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Fresh Graduate position

Fresh Graduate MBB
Recent activity on Sep 15, 2018
4 Answers
2.4 k Views
Anonymous A asked on Sep 13, 2018

Hi everyone,

As a fresh graduate, what are the expectation that the recruiter from M2B looking for while interview ?

Is there any differences between fresh graduate and experienced one ?


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replied on Sep 15, 2018
#1 Coach for Sessions (4.500+) | 1.500+ 5-Star Reviews | Proven Success (➡ | Ex BCG | 10Y+ Coaching

Hi Anonymous,

the key dimensions you will be tested are different in different parts of the interview:

Fit part

  • Motivation, fit with the consulting industry and fit with the company (eg "Why McKinsey")
  • Leadership (eg " Give me three examples of a time when you lead a group")
  • Drive (eg "Tell me about a time you had to convince someone who was not agreeing with you")
  • Impact (eg "Which has been your major accomplishment so far")
  • Teamwork (eg "Tell me about a major contribution you provided to your team"


  • Structuring skills (eg your initial structure)
  • Listening skills (eg did you answer to the right question/analyzed the right elements)
  • Communication skills (eg the way you present your structure)
  • Business acumen/creativity (eg brainstorming inside a structure)
  • Analytical skills (eg math and graph interpretation)
  • Synthesis skills (eg conclusion)

Besides this, you will be evaluated on your general presence (posture, reaction under pressure, ability to connect with the interviewer, etc.)

Compared to experienced candidates (4-5 years of experience or post MBA) the case part would be basically equivalent. There would be higher expectations though for a post MBA students/candidate with work experience in terms of business knowledge and business acumen.

The main differences will be in the fit part of the interview and communication skills, as mentioned by Elias. In particular:

  • Fit part: there will be higher expectations on questions on leadership, impact and drive in an interview for post-MBA/experienced hire compared to new graduates.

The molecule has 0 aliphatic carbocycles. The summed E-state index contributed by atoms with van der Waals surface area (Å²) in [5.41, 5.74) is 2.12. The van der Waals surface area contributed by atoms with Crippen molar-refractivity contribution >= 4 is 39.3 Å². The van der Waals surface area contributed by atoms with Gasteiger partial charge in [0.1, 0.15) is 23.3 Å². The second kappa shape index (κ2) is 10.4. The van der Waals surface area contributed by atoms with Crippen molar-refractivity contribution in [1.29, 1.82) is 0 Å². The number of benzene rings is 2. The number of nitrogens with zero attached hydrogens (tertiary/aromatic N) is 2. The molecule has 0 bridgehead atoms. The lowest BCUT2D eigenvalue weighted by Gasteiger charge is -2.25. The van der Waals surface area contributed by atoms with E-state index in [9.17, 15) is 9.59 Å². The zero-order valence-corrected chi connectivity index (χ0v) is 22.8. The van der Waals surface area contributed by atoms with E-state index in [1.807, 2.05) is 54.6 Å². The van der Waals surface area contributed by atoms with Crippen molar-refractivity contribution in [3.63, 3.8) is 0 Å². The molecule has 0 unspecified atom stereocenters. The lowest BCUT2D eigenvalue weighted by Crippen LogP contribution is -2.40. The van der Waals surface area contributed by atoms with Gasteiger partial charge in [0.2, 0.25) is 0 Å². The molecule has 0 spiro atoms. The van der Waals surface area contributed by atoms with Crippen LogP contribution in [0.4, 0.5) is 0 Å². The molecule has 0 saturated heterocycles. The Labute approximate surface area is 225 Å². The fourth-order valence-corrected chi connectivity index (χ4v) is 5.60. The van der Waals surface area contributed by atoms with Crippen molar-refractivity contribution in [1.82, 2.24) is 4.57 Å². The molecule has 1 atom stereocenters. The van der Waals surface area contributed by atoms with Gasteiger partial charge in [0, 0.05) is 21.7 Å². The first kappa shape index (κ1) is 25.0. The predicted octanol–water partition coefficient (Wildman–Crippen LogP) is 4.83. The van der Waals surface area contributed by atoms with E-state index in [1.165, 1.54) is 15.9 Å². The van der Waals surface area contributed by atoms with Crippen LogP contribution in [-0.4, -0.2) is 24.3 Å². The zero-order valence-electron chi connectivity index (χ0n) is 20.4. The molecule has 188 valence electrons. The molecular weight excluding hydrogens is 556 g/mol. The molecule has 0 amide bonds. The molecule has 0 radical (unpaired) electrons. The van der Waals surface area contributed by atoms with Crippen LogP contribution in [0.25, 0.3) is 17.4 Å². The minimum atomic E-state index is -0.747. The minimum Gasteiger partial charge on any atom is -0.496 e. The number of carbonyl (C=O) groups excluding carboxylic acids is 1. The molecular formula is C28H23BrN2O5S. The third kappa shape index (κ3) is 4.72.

• Communication: as post MBA/experienced hire, you will have more client interaction responsibilities than a new graduate; thus you will likely be tested on this side during the interview (checking how do you react to pressure, how clearly you communicate your thoughts and clarify information)



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replied on Sep 13, 2018
ex-Manager - Natural and challenging teacher - Taylor case solving, no framework


At the end of the interview, the interviewer will evaluate your performance along a grid where each dimension expected is broken down. this should give a good sense of where you need to perform.

General impression

  • Presence
  • Communication
  • Problemn solving

Problem solving

  • Structuring
  • Numeracy
  • Insights
  • Creativity
  • Synthesis

Hope this helps


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replied on Sep 13, 2018
McKinsey / Accenture Alum / Got all BIG3 offers / Harvard Business School


Several points here:

  1. I've seen many times a situation when BAs were overprepared (case clubs very popular among students), while experienced hires were underprepared (lack of time and information about consulting interviews). In this case, the competition among BAs applicants was much tougher than among associates.
  2. MBA experienced hiring is different for different schools. For example, in Stanford and Harvard, you can meet many people with 2-3 MBB offers, while it's not the case in other business schools. I also can't say that people doing MBA have lots of time to prepare. I believe that brand matters and they hire more people in top schools in general.

To sum up - you should never expect that your interview will be easier for any reason and you should do your best to prepare.


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Anonymous updated the answer on Sep 13, 2018

For fresh graduates, you look for personality, talent, raw intelligence and a little bit of skill. Benjamin's grid describes it pretty well.

For experienced hires (depending on the level), you look for a lot of additional things:

  • Can this guy lead a team? Would I want to be managed by her?
  • Can this person present in a boardroom or take heat from an angry client?
  • Can she manage the client? Will clients trust him?
  • Can he or she sell?
  • How does their experience or network help the firm?

You might hire an experienced hire who can hardly tie his shoelaces and can't spell Excel and his or her slides look like Jackson Pollock paintings. But if he or she brings in 10 million EUR a year in revenue, all is forgiven... (Think Richard Branson: A dyslexic, insubordinate, not formally educated, happy-go-lucky guy. But boy, if he would run my sales, I'd hire him, no further questions asked...)

So yes, the criteria for fresh graduates and senior hires are very different.


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Francesco gave the best answer


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